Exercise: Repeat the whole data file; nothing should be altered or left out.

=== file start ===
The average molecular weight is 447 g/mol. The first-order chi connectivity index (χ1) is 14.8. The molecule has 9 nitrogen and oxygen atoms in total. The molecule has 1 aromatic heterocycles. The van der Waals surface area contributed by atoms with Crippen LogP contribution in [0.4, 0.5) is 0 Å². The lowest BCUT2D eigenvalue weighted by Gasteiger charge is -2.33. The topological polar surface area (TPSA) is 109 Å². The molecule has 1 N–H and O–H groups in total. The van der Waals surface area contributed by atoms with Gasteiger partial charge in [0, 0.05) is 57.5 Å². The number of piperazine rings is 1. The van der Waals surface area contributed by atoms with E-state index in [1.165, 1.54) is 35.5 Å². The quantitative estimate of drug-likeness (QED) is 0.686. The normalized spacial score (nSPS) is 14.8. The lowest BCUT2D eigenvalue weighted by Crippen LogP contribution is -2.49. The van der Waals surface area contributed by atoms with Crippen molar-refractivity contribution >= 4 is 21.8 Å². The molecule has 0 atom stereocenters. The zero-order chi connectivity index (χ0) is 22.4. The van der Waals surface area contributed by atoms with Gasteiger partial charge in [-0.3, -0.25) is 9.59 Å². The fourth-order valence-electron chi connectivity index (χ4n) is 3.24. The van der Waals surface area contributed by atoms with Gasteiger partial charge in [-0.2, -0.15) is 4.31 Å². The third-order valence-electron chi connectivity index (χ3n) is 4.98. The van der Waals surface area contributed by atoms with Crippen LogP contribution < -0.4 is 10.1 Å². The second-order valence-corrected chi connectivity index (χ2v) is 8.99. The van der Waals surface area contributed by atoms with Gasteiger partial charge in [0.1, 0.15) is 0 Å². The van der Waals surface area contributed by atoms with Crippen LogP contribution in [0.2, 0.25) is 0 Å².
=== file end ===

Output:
The average molecular weight is 447 g/mol. The first-order chi connectivity index (χ1) is 14.8. The molecule has 9 nitrogen and oxygen atoms in total. The molecule has 1 aromatic heterocycles. The van der Waals surface area contributed by atoms with Crippen LogP contribution in [0.4, 0.5) is 0 Å². The lowest BCUT2D eigenvalue weighted by Gasteiger charge is -2.33. The topological polar surface area (TPSA) is 109 Å². The molecule has 1 N–H and O–H groups in total. The van der Waals surface area contributed by atoms with Gasteiger partial charge in [0, 0.05) is 57.5 Å². The number of piperazine rings is 1. The van der Waals surface area contributed by atoms with E-state index in [1.165, 1.54) is 35.5 Å². The quantitative estimate of drug-likeness (QED) is 0.686. The normalized spacial score (nSPS) is 14.8. The lowest BCUT2D eigenvalue weighted by Crippen LogP contribution is -2.49. The van der Waals surface area contributed by atoms with Crippen molar-refractivity contribution >= 4 is 21.8 Å². The molecule has 0 atom stereocenters. The zero-order chi connectivity index (χ0) is 22.4. The van der Waals surface area contributed by atoms with Gasteiger partial charge in [-0.3, -0.25) is 9.59 Å². The fourth-order valence-electron chi connectivity index (χ4n) is 3.24. The van der Waals surface area contributed by atoms with Gasteiger partial charge in [-0.2, -0.15) is 4.31 Å². The third-order valence-electron chi connectivity index (χ3n) is 4.98. The van der Waals surface area contributed by atoms with Crippen LogP contribution < -0.4 is 10.1 Å². The second-order valence-corrected chi connectivity index (χ2v) is 8.99. The van der Waals surface area contributed by atoms with Gasteiger partial charge in [0.1, 0.15) is 0 Å². The van der Waals surface area contributed by atoms with Crippen LogP contribution in [0.2, 0.25) is 0 Å².